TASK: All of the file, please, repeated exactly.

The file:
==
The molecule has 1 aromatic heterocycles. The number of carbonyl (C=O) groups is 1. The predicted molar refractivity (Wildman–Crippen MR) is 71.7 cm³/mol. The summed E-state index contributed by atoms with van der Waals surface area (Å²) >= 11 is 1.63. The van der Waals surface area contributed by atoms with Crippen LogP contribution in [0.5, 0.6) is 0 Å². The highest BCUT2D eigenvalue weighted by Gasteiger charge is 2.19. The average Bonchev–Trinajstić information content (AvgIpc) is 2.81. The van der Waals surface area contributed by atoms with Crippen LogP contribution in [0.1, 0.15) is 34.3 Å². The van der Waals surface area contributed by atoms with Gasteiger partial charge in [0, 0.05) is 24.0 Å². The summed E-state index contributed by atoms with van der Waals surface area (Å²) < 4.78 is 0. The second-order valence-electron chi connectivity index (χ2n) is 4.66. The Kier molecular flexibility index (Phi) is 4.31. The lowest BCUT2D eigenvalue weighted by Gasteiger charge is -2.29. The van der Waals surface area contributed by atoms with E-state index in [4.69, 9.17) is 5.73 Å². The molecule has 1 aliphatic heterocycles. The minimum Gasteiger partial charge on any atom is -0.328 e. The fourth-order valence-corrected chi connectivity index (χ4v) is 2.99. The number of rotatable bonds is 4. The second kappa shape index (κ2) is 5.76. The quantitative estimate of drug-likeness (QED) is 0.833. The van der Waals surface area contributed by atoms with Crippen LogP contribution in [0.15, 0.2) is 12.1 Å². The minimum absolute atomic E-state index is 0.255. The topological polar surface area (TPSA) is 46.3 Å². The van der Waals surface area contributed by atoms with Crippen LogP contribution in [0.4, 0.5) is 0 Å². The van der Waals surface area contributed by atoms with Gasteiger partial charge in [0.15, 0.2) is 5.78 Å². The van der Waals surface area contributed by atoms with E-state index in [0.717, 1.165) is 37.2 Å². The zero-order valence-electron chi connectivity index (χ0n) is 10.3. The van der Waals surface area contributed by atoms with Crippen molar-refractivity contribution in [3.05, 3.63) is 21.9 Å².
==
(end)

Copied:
The molecule has 1 aromatic heterocycles. The number of carbonyl (C=O) groups is 1. The predicted molar refractivity (Wildman–Crippen MR) is 71.7 cm³/mol. The summed E-state index contributed by atoms with van der Waals surface area (Å²) >= 11 is 1.63. The van der Waals surface area contributed by atoms with Crippen LogP contribution in [0.5, 0.6) is 0 Å². The highest BCUT2D eigenvalue weighted by Gasteiger charge is 2.19. The average Bonchev–Trinajstić information content (AvgIpc) is 2.81. The van der Waals surface area contributed by atoms with Crippen LogP contribution in [0.1, 0.15) is 34.3 Å². The van der Waals surface area contributed by atoms with Gasteiger partial charge in [0, 0.05) is 24.0 Å². The summed E-state index contributed by atoms with van der Waals surface area (Å²) < 4.78 is 0. The second-order valence-electron chi connectivity index (χ2n) is 4.66. The Kier molecular flexibility index (Phi) is 4.31. The lowest BCUT2D eigenvalue weighted by Gasteiger charge is -2.29. The van der Waals surface area contributed by atoms with E-state index in [4.69, 9.17) is 5.73 Å². The molecule has 1 aliphatic heterocycles. The minimum Gasteiger partial charge on any atom is -0.328 e. The fourth-order valence-corrected chi connectivity index (χ4v) is 2.99. The number of rotatable bonds is 4. The second kappa shape index (κ2) is 5.76. The quantitative estimate of drug-likeness (QED) is 0.833. The van der Waals surface area contributed by atoms with Crippen LogP contribution in [0.15, 0.2) is 12.1 Å². The minimum absolute atomic E-state index is 0.255. The topological polar surface area (TPSA) is 46.3 Å². The van der Waals surface area contributed by atoms with Crippen LogP contribution in [0.4, 0.5) is 0 Å². The van der Waals surface area contributed by atoms with Gasteiger partial charge in [0.15, 0.2) is 5.78 Å². The van der Waals surface area contributed by atoms with E-state index in [0.717, 1.165) is 37.2 Å². The zero-order valence-electron chi connectivity index (χ0n) is 10.3. The van der Waals surface area contributed by atoms with Crippen molar-refractivity contribution in [3.05, 3.63) is 21.9 Å².